I’m the biodiversity science specialist within the Science Analytics and Synthesis program and I’m the United States node manager for the Global Biodiversity Information Facility and the Ocean Biodiversity Information System, known as GBIF and OBIS. I assist data providers throughout the Bureau and the U.S. with sharing their data in standardized ways to those global systems. And ensuring biological observation data meet the FAIR principles that help make it easier to discover and use in many projects. I help shepherd data from its raw, native format, which makes it difficult to reuse, into a standardized form that allows it to be integrated with other datasets from around the world.
Wow! That’s very inspiring. You know, I have to admit that I’ve heard the term “big data” thrown around a lot, but it’s been hard for me to fully grasp what that means. How would you explain what “big data” is to a kid?
I’ll do my best. So, people tend to lean on the definition that includes the three Vs: volume, velocity, and variety, which obviously, that's still a little out there. But really in my mind, big data are data that are difficult to work with easily on your computer. You might need tools that will help you work with it or maybe a different or bigger computer that will help you work with those data. And so, it's bringing together a lot of data from different places or just a data set that's really big itself, that it almost doesn't load on your machine because it's so big. So that's what I think of as big data.
So, it’s usually a lot of data or it's just really complicated. It probably needs a really fancy, high-tech computer to be able to work with the data. Is that right?
Yeah, a lot of times a high-tech computer, tools or different ways to format the data to help you work with it.
OK, that helps. So, the people that work with big data, like you, are they called data scientists?
You know, it’s funny because I think of myself as a biologist first, but data scientists are the ones working with that big data to answer questions that are impossible to answer with only little bits of information. They bring existing data together in new and exciting ways to answer questions that are bigger than one researcher or one project. So, if we really want to understand patterns at global scales or even national scales, or across long time periods, a single project isn't going to be able to go out and collect that kind of data. We're gonna have to bring data together from multiple people to answer those questions and so that's kind of what data scientists do.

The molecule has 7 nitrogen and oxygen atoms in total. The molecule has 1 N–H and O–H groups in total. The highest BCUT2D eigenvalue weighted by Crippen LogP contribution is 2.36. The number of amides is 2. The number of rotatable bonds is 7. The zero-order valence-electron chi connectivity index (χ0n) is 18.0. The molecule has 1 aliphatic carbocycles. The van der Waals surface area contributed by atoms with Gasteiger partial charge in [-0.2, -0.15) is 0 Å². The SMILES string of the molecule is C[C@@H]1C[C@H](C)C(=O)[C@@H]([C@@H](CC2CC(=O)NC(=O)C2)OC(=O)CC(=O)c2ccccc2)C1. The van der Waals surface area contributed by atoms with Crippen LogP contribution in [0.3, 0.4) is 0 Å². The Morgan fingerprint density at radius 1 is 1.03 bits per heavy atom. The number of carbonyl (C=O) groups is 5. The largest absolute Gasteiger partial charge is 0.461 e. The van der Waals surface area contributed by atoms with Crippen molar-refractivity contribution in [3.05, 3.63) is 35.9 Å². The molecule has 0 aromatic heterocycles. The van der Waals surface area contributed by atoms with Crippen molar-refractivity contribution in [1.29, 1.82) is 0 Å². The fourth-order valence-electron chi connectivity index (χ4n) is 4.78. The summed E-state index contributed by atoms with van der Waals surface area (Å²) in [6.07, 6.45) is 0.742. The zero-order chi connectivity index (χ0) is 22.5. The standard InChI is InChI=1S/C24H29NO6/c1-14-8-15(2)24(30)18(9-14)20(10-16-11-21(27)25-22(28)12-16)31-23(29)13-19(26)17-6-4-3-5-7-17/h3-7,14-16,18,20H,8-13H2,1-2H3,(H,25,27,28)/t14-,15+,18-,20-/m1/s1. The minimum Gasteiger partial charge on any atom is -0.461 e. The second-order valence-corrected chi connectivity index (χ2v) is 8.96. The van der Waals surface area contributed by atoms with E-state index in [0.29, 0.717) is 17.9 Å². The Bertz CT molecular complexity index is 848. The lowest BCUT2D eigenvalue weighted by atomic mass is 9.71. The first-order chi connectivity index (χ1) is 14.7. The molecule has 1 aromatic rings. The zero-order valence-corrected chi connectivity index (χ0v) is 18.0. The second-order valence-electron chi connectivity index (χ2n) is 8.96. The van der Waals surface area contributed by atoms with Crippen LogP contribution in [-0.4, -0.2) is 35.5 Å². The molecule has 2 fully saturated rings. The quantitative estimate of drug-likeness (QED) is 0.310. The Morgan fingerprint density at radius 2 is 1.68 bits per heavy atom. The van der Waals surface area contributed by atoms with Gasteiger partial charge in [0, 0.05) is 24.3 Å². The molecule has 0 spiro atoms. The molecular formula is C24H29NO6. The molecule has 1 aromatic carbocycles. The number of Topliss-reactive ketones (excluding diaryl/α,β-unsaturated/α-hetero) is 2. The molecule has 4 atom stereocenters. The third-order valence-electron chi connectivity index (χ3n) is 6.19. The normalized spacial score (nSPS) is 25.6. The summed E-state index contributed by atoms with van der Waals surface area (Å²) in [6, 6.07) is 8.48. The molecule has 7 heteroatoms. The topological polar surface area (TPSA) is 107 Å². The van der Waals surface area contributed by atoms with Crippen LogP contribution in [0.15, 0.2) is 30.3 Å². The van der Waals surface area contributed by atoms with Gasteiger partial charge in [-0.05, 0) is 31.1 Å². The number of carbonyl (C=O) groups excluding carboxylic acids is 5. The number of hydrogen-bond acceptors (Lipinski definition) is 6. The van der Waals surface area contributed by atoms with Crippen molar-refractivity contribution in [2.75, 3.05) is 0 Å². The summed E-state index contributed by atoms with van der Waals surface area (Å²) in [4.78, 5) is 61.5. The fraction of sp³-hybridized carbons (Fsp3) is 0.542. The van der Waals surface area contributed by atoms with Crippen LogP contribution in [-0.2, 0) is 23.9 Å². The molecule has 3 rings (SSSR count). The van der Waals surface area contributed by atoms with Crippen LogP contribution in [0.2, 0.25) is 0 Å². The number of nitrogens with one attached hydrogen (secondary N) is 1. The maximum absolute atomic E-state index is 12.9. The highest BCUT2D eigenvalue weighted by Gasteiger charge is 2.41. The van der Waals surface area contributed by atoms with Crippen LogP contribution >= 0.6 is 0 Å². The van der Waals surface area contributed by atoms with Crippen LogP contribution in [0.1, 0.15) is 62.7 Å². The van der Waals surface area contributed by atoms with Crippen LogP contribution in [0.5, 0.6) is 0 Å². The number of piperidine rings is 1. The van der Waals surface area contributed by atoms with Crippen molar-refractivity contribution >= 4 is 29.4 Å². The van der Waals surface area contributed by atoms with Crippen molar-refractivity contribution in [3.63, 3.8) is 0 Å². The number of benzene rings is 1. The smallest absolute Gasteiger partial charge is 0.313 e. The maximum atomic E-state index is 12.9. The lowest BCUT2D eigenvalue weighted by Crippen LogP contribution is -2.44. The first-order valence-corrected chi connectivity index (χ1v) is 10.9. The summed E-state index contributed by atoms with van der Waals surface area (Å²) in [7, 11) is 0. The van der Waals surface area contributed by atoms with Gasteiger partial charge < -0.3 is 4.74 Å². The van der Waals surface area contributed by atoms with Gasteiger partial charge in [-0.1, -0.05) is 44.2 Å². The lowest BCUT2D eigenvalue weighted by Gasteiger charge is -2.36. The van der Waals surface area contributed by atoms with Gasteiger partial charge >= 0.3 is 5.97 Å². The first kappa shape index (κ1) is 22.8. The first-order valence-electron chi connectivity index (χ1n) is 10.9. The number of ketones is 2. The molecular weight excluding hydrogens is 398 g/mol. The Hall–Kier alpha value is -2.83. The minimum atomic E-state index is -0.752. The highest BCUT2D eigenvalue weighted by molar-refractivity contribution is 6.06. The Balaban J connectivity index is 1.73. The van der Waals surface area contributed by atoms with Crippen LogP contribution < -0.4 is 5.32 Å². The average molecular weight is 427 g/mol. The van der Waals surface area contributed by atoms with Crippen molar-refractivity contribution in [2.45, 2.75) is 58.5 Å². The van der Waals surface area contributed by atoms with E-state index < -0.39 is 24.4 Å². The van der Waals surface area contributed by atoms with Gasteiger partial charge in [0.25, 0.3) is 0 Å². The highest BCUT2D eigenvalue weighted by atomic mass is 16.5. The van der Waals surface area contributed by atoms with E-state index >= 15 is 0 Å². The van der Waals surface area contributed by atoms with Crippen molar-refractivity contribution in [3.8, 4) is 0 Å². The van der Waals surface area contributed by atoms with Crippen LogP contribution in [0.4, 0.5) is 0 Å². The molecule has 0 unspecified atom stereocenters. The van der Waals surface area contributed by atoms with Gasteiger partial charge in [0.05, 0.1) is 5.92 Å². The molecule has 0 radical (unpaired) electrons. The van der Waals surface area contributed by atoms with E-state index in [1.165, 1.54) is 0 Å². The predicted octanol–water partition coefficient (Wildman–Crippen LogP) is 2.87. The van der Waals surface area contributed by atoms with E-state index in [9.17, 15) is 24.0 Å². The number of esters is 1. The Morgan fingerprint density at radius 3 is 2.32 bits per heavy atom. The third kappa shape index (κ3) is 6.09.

Very interesting! Okay, going back to your work, you recently received an award from the Earth Science Information Partners or ESIP. Can you tell me about the work you were recognized for and why it matters?
Definitely! I received the 2022 ESIP Catalyst Award, which is given to participants who have brought about positive change in ESIP and inspired other members to take action. I was recognized for helping to kick off a new collaborative group in ESIP focused on biological data standards. The goal of this group is to maximize data relevance and utility for understanding changes in biodiversity over time. Basically, we want to make sure that biological observations that scientists are making are reusable for others down the road. We’re really focused on increasing the awareness of existing standards and trying to get more people interested in those standards. And hopefully using them for their data. That’s why we made the Biological Data Standards Primer, which is an infographic-style product that highlights the existing standards that are out there for biological observation data. I do want to say that work was truly a team effort, and it wouldn’t have been possible without my co-chairs Diana LaScala-Gruenewald from the Monterey Bay Aquarium Research Institute, Robert McGuinn from NOAA [National Oceanic and Atmospheric Administration], and Erin Satterthwaite from the University of California San Diego. The whole ESIP Biological Data Standards Cluster also pitched-in to create this product that we’re using to promote the use of standards.